Austen Crowder

Loose ends in same-sex marriage bans: divorce

Filed By Austen Crowder | September 15, 2009 4:30 PM | comments

Filed in: Living, Marriage Equality, Politics

From the Chicago Tribune: Indiana court turns down same-sex divorce request:

An Indiana judge has turned down a divorce request from two women married in Canada, ruling that state law doesn't give courts the authority to dissolve same-sex marriages.

These situations will become more prevalent as more states start supporting equal marriage rights. We have DOMA, which gives states plenty of cover when it comes to not accepting marriages; but what about divorce? Something tells me that pro-family pundits aren't going to rally behind a Defense of Divorce Act, after all.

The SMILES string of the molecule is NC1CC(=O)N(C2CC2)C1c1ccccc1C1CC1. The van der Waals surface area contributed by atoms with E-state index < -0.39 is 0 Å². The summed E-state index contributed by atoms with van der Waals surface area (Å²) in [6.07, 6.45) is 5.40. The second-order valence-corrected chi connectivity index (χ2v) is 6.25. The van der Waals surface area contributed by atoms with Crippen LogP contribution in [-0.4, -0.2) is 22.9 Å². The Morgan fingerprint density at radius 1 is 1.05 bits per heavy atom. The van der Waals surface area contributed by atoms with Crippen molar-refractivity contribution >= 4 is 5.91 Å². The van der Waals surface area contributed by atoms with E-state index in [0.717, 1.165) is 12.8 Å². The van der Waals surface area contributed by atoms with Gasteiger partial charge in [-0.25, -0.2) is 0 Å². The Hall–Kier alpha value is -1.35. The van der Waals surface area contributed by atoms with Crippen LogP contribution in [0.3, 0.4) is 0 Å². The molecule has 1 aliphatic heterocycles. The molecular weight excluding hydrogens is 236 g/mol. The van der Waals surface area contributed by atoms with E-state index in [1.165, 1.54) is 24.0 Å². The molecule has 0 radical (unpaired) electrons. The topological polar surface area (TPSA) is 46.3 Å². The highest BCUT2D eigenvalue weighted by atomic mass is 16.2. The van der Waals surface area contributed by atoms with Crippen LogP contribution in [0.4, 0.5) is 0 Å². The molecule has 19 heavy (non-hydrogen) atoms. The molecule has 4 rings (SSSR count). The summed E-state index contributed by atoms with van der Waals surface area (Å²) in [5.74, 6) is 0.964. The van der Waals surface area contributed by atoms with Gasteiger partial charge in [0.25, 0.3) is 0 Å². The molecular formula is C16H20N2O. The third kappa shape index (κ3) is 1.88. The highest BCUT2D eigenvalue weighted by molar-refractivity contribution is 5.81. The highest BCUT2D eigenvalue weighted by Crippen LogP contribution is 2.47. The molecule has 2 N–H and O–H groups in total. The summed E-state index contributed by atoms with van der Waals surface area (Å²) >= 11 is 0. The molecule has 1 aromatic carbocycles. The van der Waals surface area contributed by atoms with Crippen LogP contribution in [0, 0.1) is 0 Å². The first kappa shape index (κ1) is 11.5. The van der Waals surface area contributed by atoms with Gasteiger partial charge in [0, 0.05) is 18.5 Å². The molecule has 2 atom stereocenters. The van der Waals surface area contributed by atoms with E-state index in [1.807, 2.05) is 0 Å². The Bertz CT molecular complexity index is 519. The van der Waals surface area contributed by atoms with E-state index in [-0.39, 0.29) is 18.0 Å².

It is my sincere hope that these kinds of through-the-cracks judicial issues will push debate on marriage rights, in one direction or another.

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It's funny how backward and different our judges are. In the rest of the country, judges have always found that states could grant a divorce since most amendments only prohibit same-sex marriage but allow for marriages performed elsewhere to be dissolved as long as they were a valid marriage when performed. (They would be, it wouldn't be until they cross state lines into Indiana that the marriage becomes invalid.)

Precedent? Who needs precedent?